Turkey seeks niche role as resolver of African disputes

Turkey seeks niche role as resolver of African disputes

Turkey seeks niche role as resolver of African disputes
Turkey’s President Recep Tayyip Erdogan attends the opening of the new Turkish embassy in Mogadishu, Somalia, June 2016. (AFP)
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In addition to its growing economic and political roles in Africa, Turkey has now rolled up its sleeves to carve out a new position as a mediator of African disputes. Ankara has received several top African officials in the last two months, with African Union Commission President Moussa Faki Mahamat the latest.
During his two-day visit to the country last weekend, Mahamat attended a series of meetings, including one with Turkish President Recep Tayyip Erdogan at the presidential palace. His visit came ahead of the third Turkey-Africa Economic and Business Forum, which will be held on Oct. 21-22. During a joint press conference with Mahamat, Turkish Foreign Minister Mevlut Cavusoglu also announced that the next Turkey-Africa Partnership Summit will take place in Istanbul in December, ending the months-long delay of the event due to COVID-19. The summit seems to be crucial in terms of its timing, as well as the evaluation of Turkish-African cooperation between 2015 and 2020.
Cavusoglu emphasized that Turkey’s approach to Africa is based on the principle that Africans should solve their own problems. However, Turkey wants to reach out to the continent by offering mediation between disagreeing parties. Through this policy, Ankara aims to defuse the tensions between African countries to protect its assets and investments there, while also gaining leverage against other foreign actors on the continent.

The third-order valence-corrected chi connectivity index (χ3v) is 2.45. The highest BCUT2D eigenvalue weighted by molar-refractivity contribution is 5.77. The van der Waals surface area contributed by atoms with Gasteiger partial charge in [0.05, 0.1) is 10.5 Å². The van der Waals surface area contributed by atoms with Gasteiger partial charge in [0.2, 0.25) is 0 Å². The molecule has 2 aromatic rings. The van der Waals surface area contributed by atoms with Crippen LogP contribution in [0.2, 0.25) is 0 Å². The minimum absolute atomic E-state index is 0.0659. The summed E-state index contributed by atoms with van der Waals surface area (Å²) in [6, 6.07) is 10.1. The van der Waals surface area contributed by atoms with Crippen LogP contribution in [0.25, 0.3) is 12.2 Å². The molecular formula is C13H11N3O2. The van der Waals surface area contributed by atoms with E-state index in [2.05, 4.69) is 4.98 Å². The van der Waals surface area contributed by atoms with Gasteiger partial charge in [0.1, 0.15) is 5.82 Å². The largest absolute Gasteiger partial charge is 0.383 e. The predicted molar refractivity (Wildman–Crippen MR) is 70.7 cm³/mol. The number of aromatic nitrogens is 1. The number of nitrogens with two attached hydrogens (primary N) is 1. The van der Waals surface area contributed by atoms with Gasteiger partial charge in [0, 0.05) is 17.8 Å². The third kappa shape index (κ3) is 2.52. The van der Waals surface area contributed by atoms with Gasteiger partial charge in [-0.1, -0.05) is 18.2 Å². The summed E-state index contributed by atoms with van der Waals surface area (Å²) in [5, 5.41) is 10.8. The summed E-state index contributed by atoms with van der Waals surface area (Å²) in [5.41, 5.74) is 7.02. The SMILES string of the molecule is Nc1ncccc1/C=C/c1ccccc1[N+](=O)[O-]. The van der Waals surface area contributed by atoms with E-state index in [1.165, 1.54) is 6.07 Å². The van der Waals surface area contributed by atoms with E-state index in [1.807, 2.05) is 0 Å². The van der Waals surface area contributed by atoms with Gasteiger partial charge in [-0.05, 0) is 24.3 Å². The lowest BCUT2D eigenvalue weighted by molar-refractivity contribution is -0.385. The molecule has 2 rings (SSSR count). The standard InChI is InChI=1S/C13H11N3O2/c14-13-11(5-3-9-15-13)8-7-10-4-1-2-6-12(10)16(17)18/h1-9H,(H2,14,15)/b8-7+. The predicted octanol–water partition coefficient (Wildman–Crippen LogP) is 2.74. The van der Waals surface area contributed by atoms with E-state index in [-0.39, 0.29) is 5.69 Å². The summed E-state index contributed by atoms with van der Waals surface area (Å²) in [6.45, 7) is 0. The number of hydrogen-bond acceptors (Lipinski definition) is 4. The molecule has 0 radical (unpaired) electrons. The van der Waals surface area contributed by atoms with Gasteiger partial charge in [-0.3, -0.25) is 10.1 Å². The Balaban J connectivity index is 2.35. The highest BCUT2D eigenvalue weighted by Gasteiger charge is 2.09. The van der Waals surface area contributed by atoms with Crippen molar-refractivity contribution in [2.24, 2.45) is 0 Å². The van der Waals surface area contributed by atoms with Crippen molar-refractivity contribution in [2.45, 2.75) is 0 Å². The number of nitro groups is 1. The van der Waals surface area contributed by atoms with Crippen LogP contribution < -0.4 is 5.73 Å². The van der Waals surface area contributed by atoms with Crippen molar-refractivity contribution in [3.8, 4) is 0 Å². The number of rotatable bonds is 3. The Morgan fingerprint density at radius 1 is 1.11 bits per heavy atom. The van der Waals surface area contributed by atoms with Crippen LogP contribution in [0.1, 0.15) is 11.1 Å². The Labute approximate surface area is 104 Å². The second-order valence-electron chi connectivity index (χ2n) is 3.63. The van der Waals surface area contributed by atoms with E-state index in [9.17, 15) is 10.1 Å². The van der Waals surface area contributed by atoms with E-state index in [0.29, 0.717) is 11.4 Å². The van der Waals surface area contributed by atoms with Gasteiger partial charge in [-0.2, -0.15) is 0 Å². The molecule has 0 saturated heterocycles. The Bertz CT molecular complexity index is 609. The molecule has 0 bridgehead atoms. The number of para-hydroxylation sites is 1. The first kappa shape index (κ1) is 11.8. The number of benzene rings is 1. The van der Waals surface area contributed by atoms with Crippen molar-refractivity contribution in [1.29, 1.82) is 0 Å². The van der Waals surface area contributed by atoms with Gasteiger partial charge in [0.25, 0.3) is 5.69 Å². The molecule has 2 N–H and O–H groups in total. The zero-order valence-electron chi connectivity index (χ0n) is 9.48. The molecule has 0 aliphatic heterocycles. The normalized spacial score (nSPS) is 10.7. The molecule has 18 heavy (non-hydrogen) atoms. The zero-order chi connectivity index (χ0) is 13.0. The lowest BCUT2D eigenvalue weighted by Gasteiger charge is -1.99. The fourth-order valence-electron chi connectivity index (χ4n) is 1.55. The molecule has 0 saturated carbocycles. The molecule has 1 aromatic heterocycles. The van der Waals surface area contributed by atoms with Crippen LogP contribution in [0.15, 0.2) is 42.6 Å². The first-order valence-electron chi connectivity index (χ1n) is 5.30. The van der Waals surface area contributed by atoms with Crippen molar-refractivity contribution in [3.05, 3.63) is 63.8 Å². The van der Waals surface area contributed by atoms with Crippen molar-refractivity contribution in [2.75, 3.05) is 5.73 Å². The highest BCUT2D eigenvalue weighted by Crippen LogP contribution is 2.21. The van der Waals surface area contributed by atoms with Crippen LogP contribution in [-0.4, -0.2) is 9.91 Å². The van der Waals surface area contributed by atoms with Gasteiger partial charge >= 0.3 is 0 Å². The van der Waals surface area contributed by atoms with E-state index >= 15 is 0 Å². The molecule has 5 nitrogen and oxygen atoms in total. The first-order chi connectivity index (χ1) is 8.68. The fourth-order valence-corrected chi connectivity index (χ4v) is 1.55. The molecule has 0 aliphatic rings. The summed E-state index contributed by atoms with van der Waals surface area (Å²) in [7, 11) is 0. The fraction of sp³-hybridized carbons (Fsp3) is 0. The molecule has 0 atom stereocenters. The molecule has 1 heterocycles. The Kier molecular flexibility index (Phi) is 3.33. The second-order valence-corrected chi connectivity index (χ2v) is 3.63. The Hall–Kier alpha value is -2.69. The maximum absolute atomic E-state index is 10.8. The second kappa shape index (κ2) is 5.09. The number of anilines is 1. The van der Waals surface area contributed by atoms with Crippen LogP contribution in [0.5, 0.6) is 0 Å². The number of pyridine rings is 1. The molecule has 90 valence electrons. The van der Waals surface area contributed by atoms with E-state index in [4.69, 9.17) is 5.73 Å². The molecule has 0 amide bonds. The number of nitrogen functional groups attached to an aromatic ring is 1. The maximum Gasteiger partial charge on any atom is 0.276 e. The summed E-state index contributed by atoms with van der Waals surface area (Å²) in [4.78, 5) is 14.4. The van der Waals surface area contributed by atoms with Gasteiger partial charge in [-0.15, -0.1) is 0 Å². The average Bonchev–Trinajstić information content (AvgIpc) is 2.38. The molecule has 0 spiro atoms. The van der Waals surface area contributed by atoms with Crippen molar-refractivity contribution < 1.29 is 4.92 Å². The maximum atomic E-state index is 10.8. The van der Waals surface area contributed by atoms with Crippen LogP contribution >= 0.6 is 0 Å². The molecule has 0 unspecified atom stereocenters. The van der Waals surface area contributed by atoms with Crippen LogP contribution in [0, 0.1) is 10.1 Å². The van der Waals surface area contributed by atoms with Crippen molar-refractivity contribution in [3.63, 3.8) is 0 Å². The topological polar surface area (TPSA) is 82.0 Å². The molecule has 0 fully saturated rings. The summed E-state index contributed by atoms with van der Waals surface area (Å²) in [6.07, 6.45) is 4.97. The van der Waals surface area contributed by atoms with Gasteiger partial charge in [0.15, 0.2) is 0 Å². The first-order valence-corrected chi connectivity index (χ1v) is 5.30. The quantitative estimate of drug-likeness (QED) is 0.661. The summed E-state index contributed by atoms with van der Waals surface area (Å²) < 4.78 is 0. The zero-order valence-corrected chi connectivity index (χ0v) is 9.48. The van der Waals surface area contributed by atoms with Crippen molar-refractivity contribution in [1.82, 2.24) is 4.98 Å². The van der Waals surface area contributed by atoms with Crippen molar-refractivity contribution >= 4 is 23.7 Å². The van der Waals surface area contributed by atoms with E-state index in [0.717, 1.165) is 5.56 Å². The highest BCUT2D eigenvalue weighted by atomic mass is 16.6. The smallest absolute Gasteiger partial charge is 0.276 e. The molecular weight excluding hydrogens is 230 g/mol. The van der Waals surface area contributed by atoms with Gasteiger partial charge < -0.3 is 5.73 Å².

Erdogan recently stated that Turkey is willing to mediate between Ethiopia and Sudan to resolve a border dispute, as well as to find a peaceful resolution to the Tigray conflict in Ethiopia that has displaced tens of thousands of people. In mid-August, Ethiopian Prime Minister Abiy Ahmed paid a visit to Ankara, where he signed several cooperation agreements relating to military, defense, water and development.
Besides the significance of the deals inked, the timing of the visit was also telling. It came at a time when the African country, where Turkey is the second-largest foreign investor after China, faces challenges related to the armed conflict in the Tigray region, the border crisis with Sudan, and the dispute with Egypt over the Grand Ethiopian Renaissance Dam. Turkey’s support during these crises seems to be crucial for Addis Ababa, as Ankara has also offered to mediate with Egypt. For Cairo, which has started normalization talks with Turkey, the GERD is crucial given that the hydroelectric power project threatens its access to Nile waters.